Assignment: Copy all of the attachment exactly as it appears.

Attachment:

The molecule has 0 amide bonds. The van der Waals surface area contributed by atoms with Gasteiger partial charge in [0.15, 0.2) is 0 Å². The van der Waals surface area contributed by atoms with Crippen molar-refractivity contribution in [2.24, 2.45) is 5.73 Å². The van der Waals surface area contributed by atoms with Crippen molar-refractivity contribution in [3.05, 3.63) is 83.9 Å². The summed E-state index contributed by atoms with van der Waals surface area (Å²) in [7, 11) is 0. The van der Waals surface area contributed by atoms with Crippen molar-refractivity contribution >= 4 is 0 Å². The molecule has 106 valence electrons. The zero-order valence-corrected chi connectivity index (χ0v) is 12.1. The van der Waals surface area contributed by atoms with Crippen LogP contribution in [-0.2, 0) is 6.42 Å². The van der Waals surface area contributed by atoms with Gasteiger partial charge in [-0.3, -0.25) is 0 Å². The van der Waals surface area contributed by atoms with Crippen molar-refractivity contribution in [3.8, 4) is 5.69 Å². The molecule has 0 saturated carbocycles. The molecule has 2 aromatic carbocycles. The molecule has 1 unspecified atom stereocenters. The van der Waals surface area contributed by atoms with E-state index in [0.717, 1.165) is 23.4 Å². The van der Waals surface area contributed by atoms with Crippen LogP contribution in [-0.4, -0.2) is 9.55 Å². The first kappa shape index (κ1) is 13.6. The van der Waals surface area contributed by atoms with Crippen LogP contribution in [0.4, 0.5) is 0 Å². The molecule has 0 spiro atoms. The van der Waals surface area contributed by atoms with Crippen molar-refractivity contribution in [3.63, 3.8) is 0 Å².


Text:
The molecule has 0 amide bonds. The van der Waals surface area contributed by atoms with Gasteiger partial charge in [0.15, 0.2) is 0 Å². The van der Waals surface area contributed by atoms with Crippen molar-refractivity contribution in [2.24, 2.45) is 5.73 Å². The van der Waals surface area contributed by atoms with Crippen molar-refractivity contribution in [3.05, 3.63) is 83.9 Å². The summed E-state index contributed by atoms with van der Waals surface area (Å²) in [7, 11) is 0. The van der Waals surface area contributed by atoms with Crippen molar-refractivity contribution >= 4 is 0 Å². The molecule has 106 valence electrons. The zero-order valence-corrected chi connectivity index (χ0v) is 12.1. The van der Waals surface area contributed by atoms with Crippen LogP contribution in [-0.2, 0) is 6.42 Å². The van der Waals surface area contributed by atoms with Gasteiger partial charge in [-0.3, -0.25) is 0 Å². The van der Waals surface area contributed by atoms with Crippen molar-refractivity contribution in [3.8, 4) is 5.69 Å². The molecule has 0 saturated carbocycles. The molecule has 2 aromatic carbocycles. The molecule has 1 unspecified atom stereocenters. The van der Waals surface area contributed by atoms with E-state index in [0.717, 1.165) is 23.4 Å². The van der Waals surface area contributed by atoms with Crippen LogP contribution in [-0.4, -0.2) is 9.55 Å². The first kappa shape index (κ1) is 13.6. The van der Waals surface area contributed by atoms with Crippen LogP contribution in [0.4, 0.5) is 0 Å². The molecule has 0 spiro atoms. The van der Waals surface area contributed by atoms with Crippen molar-refractivity contribution in [3.63, 3.8) is 0 Å².